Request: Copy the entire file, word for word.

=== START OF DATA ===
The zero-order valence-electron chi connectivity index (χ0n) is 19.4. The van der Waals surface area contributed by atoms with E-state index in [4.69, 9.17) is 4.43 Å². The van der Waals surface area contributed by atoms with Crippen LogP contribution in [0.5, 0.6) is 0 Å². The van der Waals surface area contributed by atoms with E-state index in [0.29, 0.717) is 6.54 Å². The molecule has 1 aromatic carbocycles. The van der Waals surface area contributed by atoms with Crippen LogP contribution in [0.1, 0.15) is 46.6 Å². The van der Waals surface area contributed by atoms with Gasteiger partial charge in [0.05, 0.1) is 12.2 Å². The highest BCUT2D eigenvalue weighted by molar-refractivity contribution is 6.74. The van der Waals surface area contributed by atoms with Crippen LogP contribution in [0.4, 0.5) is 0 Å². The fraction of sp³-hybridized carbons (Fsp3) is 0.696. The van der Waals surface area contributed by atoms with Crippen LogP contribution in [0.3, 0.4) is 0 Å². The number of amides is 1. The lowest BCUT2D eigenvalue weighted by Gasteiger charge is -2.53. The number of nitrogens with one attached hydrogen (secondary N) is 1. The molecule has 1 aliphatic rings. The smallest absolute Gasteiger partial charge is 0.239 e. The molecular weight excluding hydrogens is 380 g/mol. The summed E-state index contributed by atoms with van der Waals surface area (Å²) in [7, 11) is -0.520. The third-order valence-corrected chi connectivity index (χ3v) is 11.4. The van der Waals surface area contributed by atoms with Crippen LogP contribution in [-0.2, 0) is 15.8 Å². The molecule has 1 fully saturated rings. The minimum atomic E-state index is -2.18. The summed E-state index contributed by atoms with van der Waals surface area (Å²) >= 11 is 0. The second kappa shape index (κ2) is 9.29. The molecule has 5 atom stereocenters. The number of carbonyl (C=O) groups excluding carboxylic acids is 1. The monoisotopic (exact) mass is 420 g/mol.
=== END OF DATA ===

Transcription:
The zero-order valence-electron chi connectivity index (χ0n) is 19.4. The van der Waals surface area contributed by atoms with E-state index in [4.69, 9.17) is 4.43 Å². The van der Waals surface area contributed by atoms with Crippen LogP contribution in [0.5, 0.6) is 0 Å². The van der Waals surface area contributed by atoms with E-state index in [0.29, 0.717) is 6.54 Å². The molecule has 1 aromatic carbocycles. The van der Waals surface area contributed by atoms with Crippen LogP contribution in [0.1, 0.15) is 46.6 Å². The van der Waals surface area contributed by atoms with Gasteiger partial charge in [0.05, 0.1) is 12.2 Å². The highest BCUT2D eigenvalue weighted by molar-refractivity contribution is 6.74. The van der Waals surface area contributed by atoms with Crippen LogP contribution in [0.4, 0.5) is 0 Å². The fraction of sp³-hybridized carbons (Fsp3) is 0.696. The van der Waals surface area contributed by atoms with Crippen LogP contribution in [0.3, 0.4) is 0 Å². The number of amides is 1. The lowest BCUT2D eigenvalue weighted by Gasteiger charge is -2.53. The number of nitrogens with one attached hydrogen (secondary N) is 1. The molecule has 1 aliphatic rings. The smallest absolute Gasteiger partial charge is 0.239 e. The molecular weight excluding hydrogens is 380 g/mol. The summed E-state index contributed by atoms with van der Waals surface area (Å²) in [7, 11) is -0.520. The third-order valence-corrected chi connectivity index (χ3v) is 11.4. The van der Waals surface area contributed by atoms with Crippen LogP contribution in [-0.2, 0) is 15.8 Å². The molecule has 1 fully saturated rings. The minimum atomic E-state index is -2.18. The summed E-state index contributed by atoms with van der Waals surface area (Å²) >= 11 is 0. The second kappa shape index (κ2) is 9.29. The molecule has 5 atom stereocenters. The number of carbonyl (C=O) groups excluding carboxylic acids is 1. The monoisotopic (exact) mass is 420 g/mol.